From the water, the houses appeared to have half-sunk, but I thought it more probable that a beach and berm had built up along the shore. It was a small town with a church in the background. Tangier Island and Smith Island have been called the “Remote Islands of the Bay” because you must take a boat or plane to get there. Smith Island is known for its rich cake which has many thin layers of yellow pound cake with chocolate frosting between each layer and on top; a little goes a long way. Can soul-satisfying, intense sweetness really melt teeth?
This picture captured the charm, the old telephone poles trying to keep up with the modern world and communication (and failing), and the Tangier Island Cruise Sightseeing Boat, a major attraction there.
I had also imagined that there would be swarms of birds squawking and diving for fish, but I didn’t see that. There were only some buoys where an assortment of birds rested, shaded themselves from the sun, and squawked about their buoy mates.
Who knows if there is any way to save these islands?
The thought led to the bigger issue that people everywhere are consuming our world too much. The land is disappearing. Concrete has been covering and suffocating more and more of the porous land, causing flooding. It was especially sad for me to know that our national lands, parks and monuments were being under-funded. I had always felt a part of the vast public ownership of our lands and responsibility for it. Our government’s job was to help protect the country for us, Americans, with America being our identity and land. Ironically, I felt it keenly even here with nothing but water and sky. The Chesapeake is my home surf and turf, and I care about the water quality and wildlife and its management. It is in a constant tug of war to stay viable with overwhelmingly aggressive polluters who are concerned only with scraping money from the area’s land and water.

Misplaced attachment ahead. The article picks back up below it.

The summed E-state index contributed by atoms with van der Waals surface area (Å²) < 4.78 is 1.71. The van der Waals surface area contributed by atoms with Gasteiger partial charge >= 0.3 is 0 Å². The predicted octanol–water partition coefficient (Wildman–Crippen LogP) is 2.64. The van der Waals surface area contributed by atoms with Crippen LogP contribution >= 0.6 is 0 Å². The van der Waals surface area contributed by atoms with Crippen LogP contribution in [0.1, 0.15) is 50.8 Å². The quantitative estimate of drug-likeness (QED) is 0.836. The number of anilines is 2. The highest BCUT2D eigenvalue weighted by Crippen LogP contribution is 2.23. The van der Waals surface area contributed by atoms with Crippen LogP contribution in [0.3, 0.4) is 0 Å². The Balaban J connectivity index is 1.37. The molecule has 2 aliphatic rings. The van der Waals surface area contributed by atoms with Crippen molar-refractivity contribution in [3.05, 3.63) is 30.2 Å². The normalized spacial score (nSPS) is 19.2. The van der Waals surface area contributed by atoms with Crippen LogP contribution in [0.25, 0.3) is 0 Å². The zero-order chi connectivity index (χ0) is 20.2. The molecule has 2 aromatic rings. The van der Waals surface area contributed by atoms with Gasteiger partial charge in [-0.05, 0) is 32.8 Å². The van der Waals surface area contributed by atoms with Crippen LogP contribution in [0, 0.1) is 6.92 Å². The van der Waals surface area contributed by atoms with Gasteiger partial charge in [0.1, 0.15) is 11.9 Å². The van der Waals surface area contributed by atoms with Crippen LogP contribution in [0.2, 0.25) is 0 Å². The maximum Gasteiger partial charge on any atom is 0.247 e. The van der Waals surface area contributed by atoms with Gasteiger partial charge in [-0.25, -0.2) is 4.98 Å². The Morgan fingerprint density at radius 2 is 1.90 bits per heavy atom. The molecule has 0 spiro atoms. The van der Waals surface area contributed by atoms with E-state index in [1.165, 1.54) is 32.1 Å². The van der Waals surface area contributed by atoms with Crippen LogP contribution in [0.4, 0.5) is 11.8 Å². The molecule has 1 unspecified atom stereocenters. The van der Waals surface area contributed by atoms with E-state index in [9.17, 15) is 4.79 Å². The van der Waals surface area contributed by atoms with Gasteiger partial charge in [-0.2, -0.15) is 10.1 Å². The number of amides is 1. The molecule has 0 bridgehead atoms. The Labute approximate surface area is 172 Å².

The first vision of Crisfield was as a white, modern town with a windmill as a central focus. In 1900 Crisfield was the second largest city in Maryland, built on its seafood industry. The money to build an airfield and to update the city infrastructure with a marina was due to J. Millard Tawes, governor of Maryland from 1959-67, who grew up here. Governor Tawes was about 5 feet tall, a spherical “Santa” who directed big gifts of development money to Crisfield.
This gracefully designed boat is called a Deadrise, a notable, specific style of the Bay’s Watermen. They do hard work for long hours as they crab in summer and dredge for oysters in winter.
Past the facade, the winding entrance into the port at Crisfield still reflected the days before the early 1980’s, when Mrs. Paul’s Fish Sticks and seafood were packed there. Very old, dilapidated buildings managed to stay intact, with doors that opened and closed, and with a few workmen moving through them doing traditional work. The late afternoon light was perfect on the old building and railings and it was as picturesque as anything I had ever seen, but my camera was elsewhere and I wasn’t sure I could get it, take pictures, and be ready to dock. It turned out I had had plenty of time, but the pictures will be only in my memory. Leaving the next day, the place lacked the charm and aged grace without the slanted shadows and gold aging.
As we came into the marina, a dockhand ran out along the dock and pointed with animation to the route to the slip. The water was so calm, this was the only time on the trip that I could have hopped off at my leisure and wrapped the line around a cleat. Three dockhands were there and I easily handed them the lines as Tom slowly pulled in next to the dock. That was all. They set up our electrical cord and we were in — just like that. I loved the place automatically. They would be back when it came time to leave. Whoever they were, I loved them too. Like the “A-team” from the old TV series, "I love it when a plan comes together."